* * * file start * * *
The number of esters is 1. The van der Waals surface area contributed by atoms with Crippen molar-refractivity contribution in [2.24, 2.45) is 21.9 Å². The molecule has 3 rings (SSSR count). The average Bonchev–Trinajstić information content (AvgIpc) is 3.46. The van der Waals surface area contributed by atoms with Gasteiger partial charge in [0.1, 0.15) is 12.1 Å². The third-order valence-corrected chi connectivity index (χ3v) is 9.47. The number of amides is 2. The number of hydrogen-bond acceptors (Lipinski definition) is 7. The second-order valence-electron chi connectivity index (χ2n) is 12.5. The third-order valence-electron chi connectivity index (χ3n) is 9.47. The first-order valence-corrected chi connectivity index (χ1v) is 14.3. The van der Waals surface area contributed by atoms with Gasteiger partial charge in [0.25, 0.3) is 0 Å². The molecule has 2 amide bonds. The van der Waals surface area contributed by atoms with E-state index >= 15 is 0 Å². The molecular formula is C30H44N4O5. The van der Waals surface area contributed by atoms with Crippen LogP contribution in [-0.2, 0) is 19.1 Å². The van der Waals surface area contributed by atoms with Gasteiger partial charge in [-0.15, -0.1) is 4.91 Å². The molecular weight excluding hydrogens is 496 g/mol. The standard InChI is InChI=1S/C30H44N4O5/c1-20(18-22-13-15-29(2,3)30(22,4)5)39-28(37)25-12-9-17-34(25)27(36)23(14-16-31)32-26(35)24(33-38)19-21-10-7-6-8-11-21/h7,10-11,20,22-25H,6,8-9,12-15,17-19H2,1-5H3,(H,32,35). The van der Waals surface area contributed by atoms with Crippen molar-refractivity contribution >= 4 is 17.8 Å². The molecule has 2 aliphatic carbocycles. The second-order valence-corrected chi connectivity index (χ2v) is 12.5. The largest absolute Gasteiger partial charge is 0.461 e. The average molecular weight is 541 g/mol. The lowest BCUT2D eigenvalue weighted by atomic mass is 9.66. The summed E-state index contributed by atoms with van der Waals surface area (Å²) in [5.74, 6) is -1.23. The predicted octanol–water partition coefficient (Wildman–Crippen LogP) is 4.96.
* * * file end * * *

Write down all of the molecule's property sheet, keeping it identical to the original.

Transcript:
The number of esters is 1. The van der Waals surface area contributed by atoms with Crippen molar-refractivity contribution in [2.24, 2.45) is 21.9 Å². The molecule has 3 rings (SSSR count). The average Bonchev–Trinajstić information content (AvgIpc) is 3.46. The van der Waals surface area contributed by atoms with Gasteiger partial charge in [0.1, 0.15) is 12.1 Å². The third-order valence-corrected chi connectivity index (χ3v) is 9.47. The number of amides is 2. The number of hydrogen-bond acceptors (Lipinski definition) is 7. The second-order valence-electron chi connectivity index (χ2n) is 12.5. The third-order valence-electron chi connectivity index (χ3n) is 9.47. The first-order valence-corrected chi connectivity index (χ1v) is 14.3. The van der Waals surface area contributed by atoms with Gasteiger partial charge in [0.25, 0.3) is 0 Å². The molecule has 2 amide bonds. The van der Waals surface area contributed by atoms with E-state index >= 15 is 0 Å². The molecular formula is C30H44N4O5. The van der Waals surface area contributed by atoms with Crippen LogP contribution in [-0.2, 0) is 19.1 Å². The van der Waals surface area contributed by atoms with Gasteiger partial charge in [-0.15, -0.1) is 4.91 Å². The molecular weight excluding hydrogens is 496 g/mol. The standard InChI is InChI=1S/C30H44N4O5/c1-20(18-22-13-15-29(2,3)30(22,4)5)39-28(37)25-12-9-17-34(25)27(36)23(14-16-31)32-26(35)24(33-38)19-21-10-7-6-8-11-21/h7,10-11,20,22-25H,6,8-9,12-15,17-19H2,1-5H3,(H,32,35). The van der Waals surface area contributed by atoms with Crippen molar-refractivity contribution >= 4 is 17.8 Å². The molecule has 2 aliphatic carbocycles. The second-order valence-corrected chi connectivity index (χ2v) is 12.5. The largest absolute Gasteiger partial charge is 0.461 e. The average molecular weight is 541 g/mol. The lowest BCUT2D eigenvalue weighted by atomic mass is 9.66. The summed E-state index contributed by atoms with van der Waals surface area (Å²) in [5.74, 6) is -1.23. The predicted octanol–water partition coefficient (Wildman–Crippen LogP) is 4.96.